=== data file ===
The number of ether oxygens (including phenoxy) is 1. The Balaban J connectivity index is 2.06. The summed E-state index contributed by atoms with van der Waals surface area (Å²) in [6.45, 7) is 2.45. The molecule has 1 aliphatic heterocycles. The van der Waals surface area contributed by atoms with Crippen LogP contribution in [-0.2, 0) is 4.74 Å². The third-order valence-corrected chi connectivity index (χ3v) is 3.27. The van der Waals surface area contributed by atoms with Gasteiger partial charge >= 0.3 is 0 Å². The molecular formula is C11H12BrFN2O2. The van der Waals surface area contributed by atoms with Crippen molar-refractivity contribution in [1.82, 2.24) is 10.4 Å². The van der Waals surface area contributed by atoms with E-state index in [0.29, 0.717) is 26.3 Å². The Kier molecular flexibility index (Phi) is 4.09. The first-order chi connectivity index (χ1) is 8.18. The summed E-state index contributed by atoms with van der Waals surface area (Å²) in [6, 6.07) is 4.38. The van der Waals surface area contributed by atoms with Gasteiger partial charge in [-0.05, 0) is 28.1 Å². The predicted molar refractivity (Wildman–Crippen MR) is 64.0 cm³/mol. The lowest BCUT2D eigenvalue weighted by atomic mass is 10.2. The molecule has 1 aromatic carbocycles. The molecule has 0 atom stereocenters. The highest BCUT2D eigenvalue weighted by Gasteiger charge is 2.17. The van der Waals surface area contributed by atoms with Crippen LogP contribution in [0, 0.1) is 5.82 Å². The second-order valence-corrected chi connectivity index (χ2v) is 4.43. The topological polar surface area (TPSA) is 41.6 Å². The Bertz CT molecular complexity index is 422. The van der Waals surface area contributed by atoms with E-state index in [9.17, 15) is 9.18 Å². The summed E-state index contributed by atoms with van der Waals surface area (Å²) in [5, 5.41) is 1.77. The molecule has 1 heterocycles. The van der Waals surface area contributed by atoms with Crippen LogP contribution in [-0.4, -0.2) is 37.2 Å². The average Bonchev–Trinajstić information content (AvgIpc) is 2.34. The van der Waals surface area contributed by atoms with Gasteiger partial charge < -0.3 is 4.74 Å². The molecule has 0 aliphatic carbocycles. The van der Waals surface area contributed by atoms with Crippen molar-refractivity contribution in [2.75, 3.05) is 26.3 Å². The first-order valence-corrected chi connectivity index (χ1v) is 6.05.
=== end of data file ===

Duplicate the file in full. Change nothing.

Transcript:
The number of ether oxygens (including phenoxy) is 1. The Balaban J connectivity index is 2.06. The summed E-state index contributed by atoms with van der Waals surface area (Å²) in [6.45, 7) is 2.45. The molecule has 1 aliphatic heterocycles. The van der Waals surface area contributed by atoms with Crippen LogP contribution in [-0.2, 0) is 4.74 Å². The third-order valence-corrected chi connectivity index (χ3v) is 3.27. The van der Waals surface area contributed by atoms with Gasteiger partial charge >= 0.3 is 0 Å². The molecular formula is C11H12BrFN2O2. The van der Waals surface area contributed by atoms with Crippen molar-refractivity contribution in [1.82, 2.24) is 10.4 Å². The van der Waals surface area contributed by atoms with E-state index in [0.29, 0.717) is 26.3 Å². The Kier molecular flexibility index (Phi) is 4.09. The first-order chi connectivity index (χ1) is 8.18. The summed E-state index contributed by atoms with van der Waals surface area (Å²) in [6, 6.07) is 4.38. The van der Waals surface area contributed by atoms with Gasteiger partial charge in [-0.05, 0) is 28.1 Å². The predicted molar refractivity (Wildman–Crippen MR) is 64.0 cm³/mol. The lowest BCUT2D eigenvalue weighted by atomic mass is 10.2. The molecule has 1 aromatic carbocycles. The molecule has 0 atom stereocenters. The highest BCUT2D eigenvalue weighted by Gasteiger charge is 2.17. The van der Waals surface area contributed by atoms with Crippen LogP contribution in [0, 0.1) is 5.82 Å². The second-order valence-corrected chi connectivity index (χ2v) is 4.43. The topological polar surface area (TPSA) is 41.6 Å². The Bertz CT molecular complexity index is 422. The van der Waals surface area contributed by atoms with E-state index in [9.17, 15) is 9.18 Å². The summed E-state index contributed by atoms with van der Waals surface area (Å²) in [5, 5.41) is 1.77. The molecule has 1 heterocycles. The van der Waals surface area contributed by atoms with Crippen LogP contribution in [-0.4, -0.2) is 37.2 Å². The average Bonchev–Trinajstić information content (AvgIpc) is 2.34. The van der Waals surface area contributed by atoms with Gasteiger partial charge < -0.3 is 4.74 Å². The molecule has 0 aliphatic carbocycles. The van der Waals surface area contributed by atoms with Crippen molar-refractivity contribution in [2.75, 3.05) is 26.3 Å². The first-order valence-corrected chi connectivity index (χ1v) is 6.05.